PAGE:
India signs MoU to hand over wheat to WFP in Kandahar

India signs MoU to hand over wheat to WFP in Kandahar

First aid convoy through Pakistan expected this month.

India signed an agreement with the United Nation’s World Food Programme (WFP) for the distribution of 50,000 MT of wheat that it has committed to sending Afghanistan as part of a humanitarian assistance, with diplomatic efforts under way to begin sending truck convoys through Pakistan by road, expected to begin after Punjab elections on February 20 are completed.

The agreement was announced by the Indian Embassy in Rome, where Ambassador Neena Malhotra handed over the MoU for WFP to take charge of the wheat convoys when they reach Afghanistan, and to distribute them to those Afghans who are facing a humanitarian crisis. In a tweet, WFP headquartered at Rome called it a “landmark” agreement thanking India for the “generous contribution of wheat in support of the people of Afghanistan facing severe food shortages”.

According to the MoU, the wheat will be taken through Pakistan to the Afghan border crossing and handed over to WFP officials in Kandahar beginning February 22. The wheat will eventually be divided into five batches of 10,000 MT, to be distributed across the country on approximately 200 trucks that are run by WFP.

TheWFP runs its own logistics network inside Afghanistan, partnering with civil society groups, and has launched a global campaign for enough food and aid for the population facing malnutrition — estimated to be half the population or 22 million Afghans.

“The task before us is enormous, and every bit counts. India’s commitment for 50,000 MT is extremely important, especially in times of the pandemic, and we remain hopeful that the Indian government will extend its generosity for even more grain stocks when possible,” Bishow Parajuli, WFP’s India Country Director told The Hindu .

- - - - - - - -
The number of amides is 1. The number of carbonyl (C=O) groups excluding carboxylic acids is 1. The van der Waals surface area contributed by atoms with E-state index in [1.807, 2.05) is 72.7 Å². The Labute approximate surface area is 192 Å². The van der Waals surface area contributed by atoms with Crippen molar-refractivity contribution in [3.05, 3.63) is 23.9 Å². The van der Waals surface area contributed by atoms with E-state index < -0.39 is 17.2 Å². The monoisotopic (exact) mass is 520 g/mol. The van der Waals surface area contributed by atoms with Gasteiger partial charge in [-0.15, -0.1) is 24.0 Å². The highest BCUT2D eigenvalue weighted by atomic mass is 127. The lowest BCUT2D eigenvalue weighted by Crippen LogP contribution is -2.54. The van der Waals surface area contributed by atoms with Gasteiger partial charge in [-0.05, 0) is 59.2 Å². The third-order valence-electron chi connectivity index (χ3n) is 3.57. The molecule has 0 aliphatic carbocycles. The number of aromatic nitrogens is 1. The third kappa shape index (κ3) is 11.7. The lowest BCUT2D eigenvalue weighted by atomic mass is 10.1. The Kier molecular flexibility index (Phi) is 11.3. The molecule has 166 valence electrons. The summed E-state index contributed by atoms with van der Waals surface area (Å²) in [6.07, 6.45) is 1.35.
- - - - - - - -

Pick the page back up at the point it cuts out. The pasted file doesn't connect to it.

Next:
Officials said some details are still being finalised among Indian, Pakistani and Afghan officials for the transport. Although Pakistan’s Prime Minister Imran Khan had cleared an Indian proposal to use the land route in November 2021 and the Taliban regime had welcomed the offer, officials said the Pakistani government had held up the process by insisting that Indian trucks would not be allowed to ply and eventually only cleared Afghan trucks to carry the wheat. More recently, the process has been delayed on the Indian side due to arrangements for Punjab elections, which were postponed from February 16 to February 20, and sources said they now expect to see the first trucks carrying about 3,000 MT wheat across the border to begin after polling..

Among other issues to be worked out was whether the Taliban government, which no country recognises, could commandeer the stocks of food aid. However, Mr. Parajuli said the WFP operates in Afghanistan, as it does in other countries, under the condition that it is able to provide the humanitarian aid “directly into the hands” of those that need it without any interference from the Taliban.

In addition, Iran has offered to facilitate some of the wheat through Chabahar port and then on to Afghanistan’s border via Zahedan. According to an official, “all clearances” have been issued for the transport from Tehran, after Foreign Minister Hossein Amir-Abdollahian spoke to External Affairs Minister S Jaishankar on January 8. However, it is unclear whether India will use the Chabahar route, which it had employed from 2017-2020 to transport about one million tonnes of wheat, before the Taliban took control of Kabul for now.

The route via Pakistan, which has been closed for all exports from India since 2019, and opened only as an exception, is likely to require several weeks for the transport of the current consignment, as infrastructure and labour required to load and reload the wheat has to be organised.

Pakistan had shut down all trade with India to protest the government’s changes in Jammu and Kashmir and Article 370 in August 2019. Subsequently, the Khan government had allowed Afghan exports to India to pass through the Wagah border, making an exception also for medicines from India during the pandemic. India has also flown several consignments of medicines and medical equipment to hospitals in Afghanistan on board flights.

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